Davout answered them with 40 field pieces and flowed in mass over the battlefield at about the same time as the division of St. Hilaire, reinforced by the cavalry division Milhaud moved to meet him. To the left of St. Hilaire came the cavalry divisions of Klein, Grouchy and Haupoult which had already been mauled in battle and were now arrayed in three lines. Further to the left of this cavalry came forth the remains of Augereau's corps in formation composed of two lines. Behind them marched the guard infantry and bringing up the rear of Haupoult, no less mauled than the other cavalry, came the guard cavalry. However, the divisions of Legrand and Lewal as well as four light cavalry brigades remained where they were.
All attention on both sides was now riveted to Davout and our left wing. Adjutants were galloping on the Altdorf road with orders for Lestock to hurry up his arrival not to our right flank anymore, but through Schmoditten to our threatened left wing. A portion of the cavalry and artillery situated on our right and in the center moved to the left as well, which the enemy forces were forcing to fall back towards the center, already suffering from the fire of batteries deployed behind the stone walls of the city. These batteries were firing all the length of our army from Eylau to Auklappen and the woods between Sausgarten, Auklappen and Kutschitten.
The situation did not appear very rosy. Davout having pushed back our left flank behind the woods now occupied the area dividing Kutschitten and Sausgarten, deployed on the heights of Sausgarten an enormous battery and was shelling the whole length of our army with the same sweeping enfilade fire which we were getting from Eylau. The village of Kutschitten filled with Davout's infantry as well as the infantry of St. Hilaire which had captured Auklappen (where Benningsen had his headquarters the night before). Count Osterman with fearlessness, Count Palen with equanimity of heroes were attempting to fend off the assault growing stronger with success, but to no avail! disorder was beginning to hamper our troops. The whole field of battle from Kutschitten to Schmoditten was covered with scattered soldiers: they were stretched towards the Koenigsberg highway under the protection of those comrades in arms who had not lost spirit or order and were shedding their blood on every step of ground they fought for. The cross-fire of the ever-increasing enemy batteries plowed and blew up everything that was to be seen on the battlefield. Pieces of rifles, chunks of gun- carriages, headgear, helmets were flying all over, everything was cracking and falling apart.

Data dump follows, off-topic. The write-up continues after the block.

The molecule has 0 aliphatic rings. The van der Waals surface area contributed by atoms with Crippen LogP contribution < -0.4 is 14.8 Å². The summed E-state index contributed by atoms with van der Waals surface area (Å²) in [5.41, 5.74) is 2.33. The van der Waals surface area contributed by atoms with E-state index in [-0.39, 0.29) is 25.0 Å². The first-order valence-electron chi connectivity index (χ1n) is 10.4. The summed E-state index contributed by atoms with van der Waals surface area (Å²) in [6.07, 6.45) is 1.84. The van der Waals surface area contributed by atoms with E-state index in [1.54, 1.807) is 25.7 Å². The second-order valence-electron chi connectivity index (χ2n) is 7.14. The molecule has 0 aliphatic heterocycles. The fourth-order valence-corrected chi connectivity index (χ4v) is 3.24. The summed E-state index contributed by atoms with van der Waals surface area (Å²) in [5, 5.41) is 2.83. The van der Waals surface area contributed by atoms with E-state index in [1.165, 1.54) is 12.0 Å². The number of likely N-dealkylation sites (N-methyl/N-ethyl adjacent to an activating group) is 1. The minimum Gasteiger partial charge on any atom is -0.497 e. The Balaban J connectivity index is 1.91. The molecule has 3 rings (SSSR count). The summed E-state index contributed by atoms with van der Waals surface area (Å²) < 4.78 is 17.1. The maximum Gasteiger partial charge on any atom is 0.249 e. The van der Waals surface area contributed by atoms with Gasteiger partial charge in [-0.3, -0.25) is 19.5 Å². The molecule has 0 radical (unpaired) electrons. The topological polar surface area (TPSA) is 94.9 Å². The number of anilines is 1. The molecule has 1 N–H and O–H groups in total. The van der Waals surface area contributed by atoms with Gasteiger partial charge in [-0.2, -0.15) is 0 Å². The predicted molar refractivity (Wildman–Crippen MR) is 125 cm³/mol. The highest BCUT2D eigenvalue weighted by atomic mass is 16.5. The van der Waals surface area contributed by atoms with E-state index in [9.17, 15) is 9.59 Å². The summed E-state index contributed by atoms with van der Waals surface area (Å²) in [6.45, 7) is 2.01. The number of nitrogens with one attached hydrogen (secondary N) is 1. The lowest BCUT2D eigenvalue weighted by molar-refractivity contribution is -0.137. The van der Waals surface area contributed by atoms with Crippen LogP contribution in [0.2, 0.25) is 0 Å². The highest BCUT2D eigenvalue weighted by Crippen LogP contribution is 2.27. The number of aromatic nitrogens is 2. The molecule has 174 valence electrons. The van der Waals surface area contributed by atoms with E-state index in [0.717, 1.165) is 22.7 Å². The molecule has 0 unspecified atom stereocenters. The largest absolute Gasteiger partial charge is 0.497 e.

Amidst the storm of screaming shells and exploding grenades, among the fallen and the falling men and horses, surrounded by the hustle and bustle of the fight and clouds of smoke, there towered the huge figure of Benningsen like a flag of honor. To him and from him streamed adjutants, messages and orders were followed by news and further orders, the race was without stop and the activity unflagging. But the situation of the army did not improve because all thoughts, intentions, dispositions of our leader were impregnated with carefulness, calculation, the product of an exact and sound mind, equal to the task of grappling with minds of the same type, but not up to dealing with flashes of genius, sudden events which escape foresight and clever guesses grounded in classic rules. All that Benningsen ordered and all that was carried out as a result tended only to oppose systematically the attacks of Davout and St. Hilaire, opposing bayonet to bayonet and firearm to firearm but did not address any unexpected move which came out of the ordinary, and did not forestall a blow out of the blue on some point which was deemed out of danger from the enemy.